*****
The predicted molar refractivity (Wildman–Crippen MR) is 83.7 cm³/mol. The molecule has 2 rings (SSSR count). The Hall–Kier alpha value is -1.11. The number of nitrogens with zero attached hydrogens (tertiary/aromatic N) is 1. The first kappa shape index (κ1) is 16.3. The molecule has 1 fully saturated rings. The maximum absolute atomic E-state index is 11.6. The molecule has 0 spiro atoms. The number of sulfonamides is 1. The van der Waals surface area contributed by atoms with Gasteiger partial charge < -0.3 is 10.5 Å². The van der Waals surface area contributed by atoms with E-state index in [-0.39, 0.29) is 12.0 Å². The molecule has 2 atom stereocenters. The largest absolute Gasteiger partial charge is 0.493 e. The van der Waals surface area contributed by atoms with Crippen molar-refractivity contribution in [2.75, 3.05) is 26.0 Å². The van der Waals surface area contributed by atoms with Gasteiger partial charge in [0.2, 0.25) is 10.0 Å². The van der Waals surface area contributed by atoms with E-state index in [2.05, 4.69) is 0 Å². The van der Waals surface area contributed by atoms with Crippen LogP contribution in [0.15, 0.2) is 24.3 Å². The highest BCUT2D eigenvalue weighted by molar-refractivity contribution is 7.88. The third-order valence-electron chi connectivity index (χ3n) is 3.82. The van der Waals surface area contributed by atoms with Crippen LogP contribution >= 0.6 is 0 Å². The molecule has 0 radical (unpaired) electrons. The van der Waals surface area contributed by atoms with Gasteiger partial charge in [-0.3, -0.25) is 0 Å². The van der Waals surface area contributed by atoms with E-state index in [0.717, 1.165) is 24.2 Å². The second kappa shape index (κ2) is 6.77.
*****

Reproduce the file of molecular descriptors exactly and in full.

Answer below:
The predicted molar refractivity (Wildman–Crippen MR) is 83.7 cm³/mol. The molecule has 2 rings (SSSR count). The Hall–Kier alpha value is -1.11. The number of nitrogens with zero attached hydrogens (tertiary/aromatic N) is 1. The first kappa shape index (κ1) is 16.3. The molecule has 1 fully saturated rings. The maximum absolute atomic E-state index is 11.6. The molecule has 0 spiro atoms. The number of sulfonamides is 1. The van der Waals surface area contributed by atoms with Gasteiger partial charge < -0.3 is 10.5 Å². The van der Waals surface area contributed by atoms with E-state index in [-0.39, 0.29) is 12.0 Å². The molecule has 2 atom stereocenters. The largest absolute Gasteiger partial charge is 0.493 e. The van der Waals surface area contributed by atoms with Crippen molar-refractivity contribution in [2.75, 3.05) is 26.0 Å². The van der Waals surface area contributed by atoms with Gasteiger partial charge in [0.2, 0.25) is 10.0 Å². The van der Waals surface area contributed by atoms with E-state index in [2.05, 4.69) is 0 Å². The van der Waals surface area contributed by atoms with Crippen LogP contribution in [0.15, 0.2) is 24.3 Å². The highest BCUT2D eigenvalue weighted by molar-refractivity contribution is 7.88. The third-order valence-electron chi connectivity index (χ3n) is 3.82. The van der Waals surface area contributed by atoms with Crippen LogP contribution >= 0.6 is 0 Å². The molecule has 0 radical (unpaired) electrons. The van der Waals surface area contributed by atoms with Gasteiger partial charge in [-0.3, -0.25) is 0 Å². The van der Waals surface area contributed by atoms with E-state index in [0.717, 1.165) is 24.2 Å². The second kappa shape index (κ2) is 6.77.